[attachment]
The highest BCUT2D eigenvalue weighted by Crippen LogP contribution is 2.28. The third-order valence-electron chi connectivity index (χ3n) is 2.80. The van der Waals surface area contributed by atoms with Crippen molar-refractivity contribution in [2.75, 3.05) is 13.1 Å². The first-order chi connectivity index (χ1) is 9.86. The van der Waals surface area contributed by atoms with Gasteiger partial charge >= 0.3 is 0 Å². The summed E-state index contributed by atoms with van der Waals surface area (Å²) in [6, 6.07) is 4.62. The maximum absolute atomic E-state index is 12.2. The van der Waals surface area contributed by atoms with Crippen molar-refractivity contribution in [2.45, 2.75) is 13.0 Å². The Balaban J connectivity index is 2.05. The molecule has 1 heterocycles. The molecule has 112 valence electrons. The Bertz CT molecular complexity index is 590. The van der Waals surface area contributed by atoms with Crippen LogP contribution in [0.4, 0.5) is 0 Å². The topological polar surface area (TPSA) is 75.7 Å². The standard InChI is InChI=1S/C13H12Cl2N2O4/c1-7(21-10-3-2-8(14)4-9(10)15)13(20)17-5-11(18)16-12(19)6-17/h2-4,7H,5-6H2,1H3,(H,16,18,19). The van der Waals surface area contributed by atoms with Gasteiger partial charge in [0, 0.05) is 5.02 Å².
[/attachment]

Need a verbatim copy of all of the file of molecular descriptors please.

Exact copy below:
The highest BCUT2D eigenvalue weighted by Crippen LogP contribution is 2.28. The third-order valence-electron chi connectivity index (χ3n) is 2.80. The van der Waals surface area contributed by atoms with Crippen molar-refractivity contribution in [2.75, 3.05) is 13.1 Å². The first-order chi connectivity index (χ1) is 9.86. The van der Waals surface area contributed by atoms with Gasteiger partial charge >= 0.3 is 0 Å². The summed E-state index contributed by atoms with van der Waals surface area (Å²) in [6, 6.07) is 4.62. The maximum absolute atomic E-state index is 12.2. The van der Waals surface area contributed by atoms with Crippen molar-refractivity contribution in [2.45, 2.75) is 13.0 Å². The Balaban J connectivity index is 2.05. The molecule has 1 heterocycles. The molecule has 112 valence electrons. The Bertz CT molecular complexity index is 590. The van der Waals surface area contributed by atoms with Crippen LogP contribution in [0.4, 0.5) is 0 Å². The topological polar surface area (TPSA) is 75.7 Å². The standard InChI is InChI=1S/C13H12Cl2N2O4/c1-7(21-10-3-2-8(14)4-9(10)15)13(20)17-5-11(18)16-12(19)6-17/h2-4,7H,5-6H2,1H3,(H,16,18,19). The van der Waals surface area contributed by atoms with Gasteiger partial charge in [0, 0.05) is 5.02 Å².